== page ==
Hackers Reportedly Use a Tool Developed by the NSA to Attack Baltimore’s Computer Systems
Baltimore’s city government has been a victim of a ransomware attack that has shut down numerous services over the past three weeks. Systems ranging from internal email to those that allow residents to pay water bills, purchase homes, and other services are currently offline. According to a report in The New York Times, cybercriminals are utilizing EternalBlue, a tool developed by the National Security Agency, for the attack.
EternalBlue exploits a vulnerability in specific versions of Microsoft Windows XP and Vista systems allowing a user to execute remote commands on their target. EternalBlue has been responsible for other significant cyber attacks, including the WannaCry and NotPetya attacks.
Baltimore’s computers are still experiencing effects of the ransomware attack, and employees are currently implementing workarounds as they attempt to bring their systems back online.
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First American Financial Exposed 16 Years’ Worth of Personal and Financial Documents
Over 885 million records owned by U.S. real-estate insurance company First American Financial Corp. have been leaked online. The documents date back to 2003 and include bank account numbers, statements, mortgage and tax records, Social Security numbers, wire transaction receipts, and drivers license images.
The documents “were exposed online through the company website, anyone who knew the URL for one of the documents could view it, and by just by modifying a single digit in the link could view other files.” As of today, the company closed the hole in its website security, and no information shows that a bad actor has taken advantage of this vulnerability. First American Financial is still investigating the incident and has hired a forensics firm to find out if anyone might have accessed the leaked records.
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Intense Scanning Activity Detected for BlueKeep RDP Flaw
Cybercriminals have begun to scan the internet for Windows systems that contain the BlueKeep (CVE-2019-0708) vulnerability.
The vulnerability impacts the “Remote Desktop Protocol (RDP) service included in older versions of the Windows OS, such as XP, 7, Server 2003, and Server 2008.” It can create wormable (self-replicating) exploits and has been classified as a serious risk. Some have compared BlueKeep to the Eternal Blue exploit during WannaCry in 2017 and, more recently, the Baltimore attacks.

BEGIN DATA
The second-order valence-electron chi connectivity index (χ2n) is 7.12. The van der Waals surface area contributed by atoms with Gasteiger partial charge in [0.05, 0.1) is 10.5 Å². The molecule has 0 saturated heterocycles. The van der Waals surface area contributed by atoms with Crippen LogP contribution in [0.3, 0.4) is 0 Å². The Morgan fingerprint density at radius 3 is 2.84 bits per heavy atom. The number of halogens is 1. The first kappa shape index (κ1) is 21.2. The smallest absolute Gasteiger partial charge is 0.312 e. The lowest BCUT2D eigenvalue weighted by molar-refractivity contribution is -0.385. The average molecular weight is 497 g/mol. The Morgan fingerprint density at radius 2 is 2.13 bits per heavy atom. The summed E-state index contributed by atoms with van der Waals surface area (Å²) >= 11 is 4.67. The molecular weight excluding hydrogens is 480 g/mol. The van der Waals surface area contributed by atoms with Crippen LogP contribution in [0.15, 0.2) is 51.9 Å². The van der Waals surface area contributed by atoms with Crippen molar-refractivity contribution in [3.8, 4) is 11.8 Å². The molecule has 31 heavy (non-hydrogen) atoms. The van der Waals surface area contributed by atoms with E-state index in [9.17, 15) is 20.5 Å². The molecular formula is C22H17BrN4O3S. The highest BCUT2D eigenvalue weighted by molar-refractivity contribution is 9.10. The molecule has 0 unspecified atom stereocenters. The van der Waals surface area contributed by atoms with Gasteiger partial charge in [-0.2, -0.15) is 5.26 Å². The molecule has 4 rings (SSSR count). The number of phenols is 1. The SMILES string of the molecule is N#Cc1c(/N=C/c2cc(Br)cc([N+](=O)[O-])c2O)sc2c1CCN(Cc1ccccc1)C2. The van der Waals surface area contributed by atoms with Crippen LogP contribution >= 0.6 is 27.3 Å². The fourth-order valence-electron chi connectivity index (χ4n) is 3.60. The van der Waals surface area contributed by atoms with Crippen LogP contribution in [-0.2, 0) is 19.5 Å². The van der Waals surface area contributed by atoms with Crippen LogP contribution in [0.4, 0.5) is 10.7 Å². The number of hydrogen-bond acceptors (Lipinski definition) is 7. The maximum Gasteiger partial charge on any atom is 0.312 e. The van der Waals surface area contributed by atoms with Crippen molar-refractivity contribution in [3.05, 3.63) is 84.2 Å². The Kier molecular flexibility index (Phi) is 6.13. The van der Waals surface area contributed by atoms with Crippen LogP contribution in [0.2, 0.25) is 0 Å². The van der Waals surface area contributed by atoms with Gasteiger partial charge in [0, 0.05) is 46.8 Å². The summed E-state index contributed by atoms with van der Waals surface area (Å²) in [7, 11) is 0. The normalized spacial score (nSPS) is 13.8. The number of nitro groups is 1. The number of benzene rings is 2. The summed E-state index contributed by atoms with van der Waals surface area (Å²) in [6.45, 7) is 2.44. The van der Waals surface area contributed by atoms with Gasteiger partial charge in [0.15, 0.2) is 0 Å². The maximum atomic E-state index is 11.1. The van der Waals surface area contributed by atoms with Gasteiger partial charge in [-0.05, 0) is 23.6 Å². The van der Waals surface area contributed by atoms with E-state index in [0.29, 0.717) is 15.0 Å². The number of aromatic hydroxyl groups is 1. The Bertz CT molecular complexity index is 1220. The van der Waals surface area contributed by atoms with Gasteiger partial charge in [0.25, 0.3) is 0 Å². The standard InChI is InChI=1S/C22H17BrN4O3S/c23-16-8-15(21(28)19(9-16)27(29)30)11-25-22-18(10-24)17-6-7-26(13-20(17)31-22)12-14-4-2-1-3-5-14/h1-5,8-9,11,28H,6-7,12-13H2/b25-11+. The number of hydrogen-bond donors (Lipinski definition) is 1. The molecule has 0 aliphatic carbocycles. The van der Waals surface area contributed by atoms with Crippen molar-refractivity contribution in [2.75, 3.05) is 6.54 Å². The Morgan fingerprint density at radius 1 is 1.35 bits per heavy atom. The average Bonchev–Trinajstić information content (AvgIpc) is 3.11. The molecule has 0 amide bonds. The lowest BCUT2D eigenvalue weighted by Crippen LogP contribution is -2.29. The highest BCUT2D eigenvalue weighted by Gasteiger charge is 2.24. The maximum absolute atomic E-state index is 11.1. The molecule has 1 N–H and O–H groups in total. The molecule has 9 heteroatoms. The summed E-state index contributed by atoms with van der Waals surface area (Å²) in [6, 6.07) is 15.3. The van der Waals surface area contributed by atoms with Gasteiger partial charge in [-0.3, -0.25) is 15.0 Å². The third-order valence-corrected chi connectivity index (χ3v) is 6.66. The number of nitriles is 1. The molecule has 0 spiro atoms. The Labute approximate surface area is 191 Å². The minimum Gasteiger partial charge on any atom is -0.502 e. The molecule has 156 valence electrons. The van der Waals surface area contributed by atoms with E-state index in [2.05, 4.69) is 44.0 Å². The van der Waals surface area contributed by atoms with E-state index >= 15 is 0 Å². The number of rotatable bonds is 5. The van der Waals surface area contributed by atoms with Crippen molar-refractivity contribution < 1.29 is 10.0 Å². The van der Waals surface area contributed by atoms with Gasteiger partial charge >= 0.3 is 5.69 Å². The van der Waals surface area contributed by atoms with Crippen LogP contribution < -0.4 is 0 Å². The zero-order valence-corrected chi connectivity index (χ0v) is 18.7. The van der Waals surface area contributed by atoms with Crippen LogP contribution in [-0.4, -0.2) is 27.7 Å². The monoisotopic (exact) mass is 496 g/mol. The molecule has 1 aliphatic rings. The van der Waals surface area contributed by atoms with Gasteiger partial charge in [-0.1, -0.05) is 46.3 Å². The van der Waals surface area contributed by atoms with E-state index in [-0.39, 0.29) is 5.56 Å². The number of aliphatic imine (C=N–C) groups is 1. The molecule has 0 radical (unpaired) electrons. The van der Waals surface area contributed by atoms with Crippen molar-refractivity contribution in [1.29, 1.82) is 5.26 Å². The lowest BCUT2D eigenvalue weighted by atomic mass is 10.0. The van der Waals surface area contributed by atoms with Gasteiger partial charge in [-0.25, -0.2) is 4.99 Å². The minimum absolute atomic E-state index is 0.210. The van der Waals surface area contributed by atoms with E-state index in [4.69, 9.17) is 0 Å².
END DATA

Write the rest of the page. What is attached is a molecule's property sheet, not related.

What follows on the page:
Microsoft urges companies to patch their systems. As of right now, no researcher or security firm has published any demo code.
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New Bitcoin Scam Leads to Ransomware and Info-Stealing Trojans
Fraudulent websites are advertising a scheme that promises $5-30 worth of free bitcoin per day by running their Bitcoin Collector program on your computer. As you can imagine, though, the program installs ransomware or password-stealing trojans onto your computer instead.
The websites provide a “VirusTotal link to show that it is completely safe, but even though this program has no detections, it is still a Trojan that normally would execute a malicious payload if the payload was present.” The scam campaign has recently pushed ransomware onto victims’ computers but now includes a password-stealing Trojan as well.
Downloading and extracting the zip file will generate an executable file called BotCollector.exe. When you execute BotCollector.exe, “it will launch a program called ‘Freebitco.in – Bot’ that does not appear to do much. [However, it is] a Trojan that pretends to be a bitcoin generator [and] launches a malware payload.” This payload allows attackers to discover login credentials, snap screenshots, take files from your computer, and even steal cryptocurrency wallet keys.
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Maker of U.S. Border’s License-Plate Scanning Tech Ransacked by Hacker, Blueprints and Files Dumped Online
Tennessee-based Perceptics supplies the U.S. government with vehicle license plate readers that identify and track citizens. Recently, attackers hacked the technology and are giving away the internal data on the dark web.
The data includes over 65,000 files including “.xlsx files named for locations and zip codes, .jpg files with names that refer to ‘driver’ and ‘scene,’ .docx files associated with presumed government clients like ICE, and date-and-time stamped .jpgs and .mp4 files.”
Other data amounts to hundreds of gigabytes of information that include “Microsoft Exchange and Access databases, ERP databases, HR records, Microsoft SQL Server data stores, and so on.” This information includes business plans, financial figures, and other personal information.
Perceptics is aware of the network breach; however, the company has not provided other information regarding the incident. As Perceptics handles border security data acquisition, there is likely a significant amount of sensitive information included in the leak.
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